That said, Sears admits perennials do better in permaculture gardens. “Because the concept of a permaculture garden is based on gardening as sustainably as possible, it is best to use perennials instead of annuals that do not have to be replanted every year,” she explains. “This will save you a lot of digging, sowing seeds and cleaning up at the end of each season, whereas using annuals in a permaculture garden would require much more soil nutrients to support their rapid growth rates.”

That said, if you need inspiration to start your very own permaculture garden, Sears suggests Purple Coneflower Seeds (Echinacea), Lavender Munstead Plantlings and Oregano Italian Plantlings. “It is best to plant your perennials in the spring or fall – you can also plant in the summer, but remember that they need to be watered more often, which is in conflict with the purpose of permaculture,” she adds. “You should also be aware of how much direct sunlight each variety requires, as this will not only help the growth of your plants but will also determine the layout of your garden.”

3. Design this plot

We lied. Designing your permaculture garden is perhaps the most fun part because the possibilities are endless. According to Morganthaler, a permaculture garden can have any shape. “You can use ground cover, shrubs, vegetables and fruit trees and stack them if the light and water requirements are met for each plant,” she says. “You can use raised beds at least six to 12 inches above the ground. Slab mulching – a process of laying compost, mulch, straw or cardboard right on top of the grass and planting directly in it – is another option for planting.”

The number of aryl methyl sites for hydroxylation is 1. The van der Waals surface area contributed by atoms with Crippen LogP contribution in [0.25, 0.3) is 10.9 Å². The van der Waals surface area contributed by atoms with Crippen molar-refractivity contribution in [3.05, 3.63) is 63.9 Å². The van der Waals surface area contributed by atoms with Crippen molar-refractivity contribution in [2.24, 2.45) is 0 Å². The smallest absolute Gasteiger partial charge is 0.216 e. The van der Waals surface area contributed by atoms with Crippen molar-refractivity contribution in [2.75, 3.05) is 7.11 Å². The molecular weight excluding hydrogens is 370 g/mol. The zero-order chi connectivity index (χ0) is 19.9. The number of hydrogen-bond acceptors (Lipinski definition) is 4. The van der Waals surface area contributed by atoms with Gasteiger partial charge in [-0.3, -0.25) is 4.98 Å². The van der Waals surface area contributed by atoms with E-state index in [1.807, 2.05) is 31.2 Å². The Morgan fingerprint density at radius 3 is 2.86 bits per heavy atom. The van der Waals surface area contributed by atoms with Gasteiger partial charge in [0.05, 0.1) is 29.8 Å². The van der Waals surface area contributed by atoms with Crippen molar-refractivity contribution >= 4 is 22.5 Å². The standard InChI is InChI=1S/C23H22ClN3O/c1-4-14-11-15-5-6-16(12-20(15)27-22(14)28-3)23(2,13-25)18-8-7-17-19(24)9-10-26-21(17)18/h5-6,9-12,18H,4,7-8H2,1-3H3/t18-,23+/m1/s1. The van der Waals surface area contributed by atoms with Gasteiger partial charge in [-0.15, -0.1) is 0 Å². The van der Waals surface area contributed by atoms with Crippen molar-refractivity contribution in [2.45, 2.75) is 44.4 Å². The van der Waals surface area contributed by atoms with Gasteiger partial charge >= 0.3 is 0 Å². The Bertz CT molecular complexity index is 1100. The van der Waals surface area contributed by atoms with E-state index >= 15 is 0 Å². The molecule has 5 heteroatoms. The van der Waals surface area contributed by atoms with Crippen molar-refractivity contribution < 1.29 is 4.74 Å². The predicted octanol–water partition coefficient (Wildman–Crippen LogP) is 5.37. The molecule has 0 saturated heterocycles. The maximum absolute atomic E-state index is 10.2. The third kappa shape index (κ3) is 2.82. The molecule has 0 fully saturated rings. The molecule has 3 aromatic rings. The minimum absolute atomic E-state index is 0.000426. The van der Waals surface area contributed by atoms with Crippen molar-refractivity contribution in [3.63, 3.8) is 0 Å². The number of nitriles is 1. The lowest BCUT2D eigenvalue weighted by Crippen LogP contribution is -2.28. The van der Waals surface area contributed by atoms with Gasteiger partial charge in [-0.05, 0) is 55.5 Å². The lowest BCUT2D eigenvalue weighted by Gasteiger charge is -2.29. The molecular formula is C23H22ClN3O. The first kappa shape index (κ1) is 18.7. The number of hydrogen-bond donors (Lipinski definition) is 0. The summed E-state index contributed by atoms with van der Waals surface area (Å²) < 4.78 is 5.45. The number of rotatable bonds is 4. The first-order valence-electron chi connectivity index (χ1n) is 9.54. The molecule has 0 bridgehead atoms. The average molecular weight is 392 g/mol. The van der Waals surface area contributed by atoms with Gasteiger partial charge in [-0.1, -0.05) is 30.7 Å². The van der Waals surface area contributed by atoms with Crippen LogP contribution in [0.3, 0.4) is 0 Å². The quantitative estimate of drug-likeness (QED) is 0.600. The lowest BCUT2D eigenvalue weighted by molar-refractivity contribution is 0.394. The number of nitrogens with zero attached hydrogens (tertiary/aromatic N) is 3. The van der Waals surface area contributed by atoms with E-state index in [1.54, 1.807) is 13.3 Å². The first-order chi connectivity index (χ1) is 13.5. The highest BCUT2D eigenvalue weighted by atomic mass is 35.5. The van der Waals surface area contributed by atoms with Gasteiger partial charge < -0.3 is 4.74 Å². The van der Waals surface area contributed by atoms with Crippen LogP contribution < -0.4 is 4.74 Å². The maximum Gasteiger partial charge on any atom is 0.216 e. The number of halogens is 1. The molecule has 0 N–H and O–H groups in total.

4. Plant your permaculture garden

Time to make it official and get started planting. Morganthaler recommends starting with your taller plants and seeing how the light hits them. Then you can add smaller plants that need shade.

Professional tip: Take time for the planting process and adjust the design as needed. “This is a great time to double check your plant design or change it before you get too much planted,” Morganthaler says.

Morganthaler also recommends adding organic material, such as natural compost from your kitchen, bark chips or earthworm molds, to the plants without disturbing the soil.

5. Water your plants

Now that your permaculture garden is set up, the last step is to water your plants regularly. That said, for the sake of sustainability and because the plants need to thrive in the natural environment, Morganthaler recommends using the minimum amount of water needed. “An efficient drip irrigation system is a good choice as it places water directly at the base of the plants with little evaporation,” she says. “Another option, depending on local state and city regulations, is to collect rainwater and recycle it to an irrigation system.”

Principles of permaculture

According to Sears, there are many things to consider when creating your permaculture ecosystem. However, the best way to get the most out of your permaculture plot is to focus on plant stacking, which allows for more variety in your garden. “When designing your garden and choosing plants, think of a selection of vegetables, fruits and herbs to enjoy fresh produce at home, and consider accompanying planting to help with pest control, pollination and crop productivity,” she suggests. “By adopting practices like these and consistently taking care of your garden’s needs, you will be able to make a smoother transition to a greener lifestyle.”

No matter how your garden grows, you can be happy that it leaves the smallest possible eco-footprint.